Getting Started: Children's Book Author Kwame Alexander on Sourcing Inspiration

Author Kwame Alexander - peoplewhowrite

Poet and children’s book author Kwame Alexander has written 14 books

Kwame Alexander is an NAACP Image Award-nominated  author, poet, and public speaker committed to fostering the love of reading and writing among children and adults. In 2006, he founded the Book-in-a-Day writing and publishing program which has created over 1000 student authors in more than 30 schools across the country, and in Canada; and in the summer of 2010, Alexander created the Book-in-a-Day International Fellowship, taking eight writer/educators on a creative journey to Tuscany. In 2012, the Fellowship took eleven writer/educators (including me!) to Salvador da Bahia.

The author of 14 books including Acoustic Rooster and His Barnyard Band and Indigo Blume and the Garden City, Alexander shares his process for finding inspiration — and keeping it.

What are you currently working on ?
Aside from playing in doll houses, kicking soccer balls, and staging a marching band around the house with my four year old, I am stealing time to work on the following: I have a hilarious picture book called Kerplunk: A Tale of Two Frogs coming out this May. I am finishing up the final rewrites on a middle reader novel-in-verse that was due two days ago.

Also, I’m outlining the next YA and middle reader novels. I’m really excited about these because I’m trying some drastically new things for the first time in my literary career. It’s akin to dancing naked on the floor, and either it’s gonna come off like the new thing, or I’ll look ridiculous. Oh well.

Acoustic Rooster by Kwame Alexander

Acoustic Rooster‘s musical cast of characters includes “Thelonius Monkey”, “Mules Davis”, and “Ella Finchgerald”

How has the process of getting started on these projects differed from your previous projects (if at all)?
Well, let’s take the middle reader novel. This novel differed in that I really had to immerse myself in some serious research to really pull this off effectively. It’s a trilogy that begins in Ghana, a few years before the end of the slave trade. It was one thing to write about slavery from an American, Western perspective, but telling the horrific story of that experience through the eyes of an African boy, required me to be amongst the people, the culture, the land, to really feel it. I remember one day in Ghana, sitting under a tree for three hours batting away mosquitos and talking with some teachers about slavery and discovering how different our views were. Everything else I’ve written is pretty much based on, if only loosely, my personal dramas and challenges. This book required me to really fuse fact with imagination. Mind you, I ain’t written one line, but I know the story. LOL!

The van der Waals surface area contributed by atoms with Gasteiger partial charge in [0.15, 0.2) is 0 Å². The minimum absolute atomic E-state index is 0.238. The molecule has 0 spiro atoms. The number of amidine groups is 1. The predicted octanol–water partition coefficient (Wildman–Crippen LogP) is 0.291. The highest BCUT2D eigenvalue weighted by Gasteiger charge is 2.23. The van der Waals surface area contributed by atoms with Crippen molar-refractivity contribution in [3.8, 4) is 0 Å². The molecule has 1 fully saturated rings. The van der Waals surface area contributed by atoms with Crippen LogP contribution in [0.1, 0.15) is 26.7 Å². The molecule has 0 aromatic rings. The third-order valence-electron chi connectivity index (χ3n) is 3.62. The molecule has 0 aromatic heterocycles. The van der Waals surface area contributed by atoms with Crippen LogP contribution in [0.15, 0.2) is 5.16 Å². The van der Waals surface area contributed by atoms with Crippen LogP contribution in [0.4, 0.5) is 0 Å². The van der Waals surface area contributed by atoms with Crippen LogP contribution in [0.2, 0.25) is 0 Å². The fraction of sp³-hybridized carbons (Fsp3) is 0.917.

Kwame Alexander's book of love poems Crush

Kwame Alexander’s book of love poems, Crush

What is your process for starting a new project?
My process is I plan an elaborate, overseas trip, under the guise of a fellowship or residency, and then i take like six or seven of my writer friends and colleagues with me, and we rent a villa or get a hotel, and we hang out for like two weeks, and basically i sit back and watch, and listen, and instigate, and I get inspired by the goings-ons, and I steal ideas and whatnot, and then when I get back to the States I write a book or two about them jokers and they are none the wiser. LOL!

Okay, I’m joking (a little). I get ideas in my sleep, or while driving, or after meeting someone, and then I think about it/them for like days and weeks and months, and then at some point it hits me: a book about a rooster that plays jazz music. And once I have that, I just write it. So, the idea part can take hours or months, but once I have it, it’s one. Then I outline, draft, read out loud, share, rewrite, and move on to the next project.

In Kwame Alexander's children's book, nine year old Indigo Blume spearheads a clean-up campaign in her neighborhood.

Nine-year-old Indigo Blume spearheads a clean-up campaign in her neighborhood

Does the blank page/screen titillate or terrify you?
Titilate? I don’t know if I would describe it in those terms. Methinks you been watching too much HBO. I do not think of the blank page as a woman. I do see the possibility of a masterpiece in it though. That is not to say that a woman is not a masterpiece…Oh never mind. I like blank pages.

When you are getting started, are you already clear about who your reader will be?
Heck yeah. I’ve got this wild notion that I can appeal to everyone, everywhere, all the time. With the picture books, I try to make sure that parents and kids will enjoy it. With the novels, they are geared towards certain audiences, but I write so that everyone can pull something from it, can appreciate it. I thrive on moving in and out of vastly different circles and connecting, in my writing and my life.

How do you stay motivated past the euphoria of getting those first words on the page/screen?
I think it was Rumi who said “Travel brings power and love back into your life.” Well, I am motivated by love. And, I travel a lot. And I am full of ideas from these journeys. And I am in love with love. And that is some pretty powerful stuff… Onwards!